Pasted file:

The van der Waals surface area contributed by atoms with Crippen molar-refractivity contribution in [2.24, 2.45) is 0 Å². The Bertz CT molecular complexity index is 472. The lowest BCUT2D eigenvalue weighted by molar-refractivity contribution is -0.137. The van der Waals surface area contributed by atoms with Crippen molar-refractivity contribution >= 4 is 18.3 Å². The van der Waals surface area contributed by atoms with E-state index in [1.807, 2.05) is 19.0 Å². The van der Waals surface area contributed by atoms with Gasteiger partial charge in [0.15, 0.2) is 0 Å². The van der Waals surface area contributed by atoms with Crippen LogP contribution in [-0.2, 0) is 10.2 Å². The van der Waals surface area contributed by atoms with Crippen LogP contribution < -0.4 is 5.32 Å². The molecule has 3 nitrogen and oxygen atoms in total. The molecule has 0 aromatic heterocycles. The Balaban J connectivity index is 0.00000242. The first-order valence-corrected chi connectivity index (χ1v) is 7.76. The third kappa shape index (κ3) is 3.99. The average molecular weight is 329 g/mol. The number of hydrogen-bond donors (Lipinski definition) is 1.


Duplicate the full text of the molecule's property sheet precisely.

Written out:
The van der Waals surface area contributed by atoms with Crippen molar-refractivity contribution in [2.24, 2.45) is 0 Å². The Bertz CT molecular complexity index is 472. The lowest BCUT2D eigenvalue weighted by molar-refractivity contribution is -0.137. The van der Waals surface area contributed by atoms with Crippen molar-refractivity contribution >= 4 is 18.3 Å². The van der Waals surface area contributed by atoms with E-state index in [1.807, 2.05) is 19.0 Å². The van der Waals surface area contributed by atoms with Gasteiger partial charge in [0.15, 0.2) is 0 Å². The van der Waals surface area contributed by atoms with Crippen LogP contribution in [-0.2, 0) is 10.2 Å². The van der Waals surface area contributed by atoms with Crippen LogP contribution < -0.4 is 5.32 Å². The molecule has 3 nitrogen and oxygen atoms in total. The molecule has 0 aromatic heterocycles. The Balaban J connectivity index is 0.00000242. The first-order valence-corrected chi connectivity index (χ1v) is 7.76. The third kappa shape index (κ3) is 3.99. The average molecular weight is 329 g/mol. The number of hydrogen-bond donors (Lipinski definition) is 1.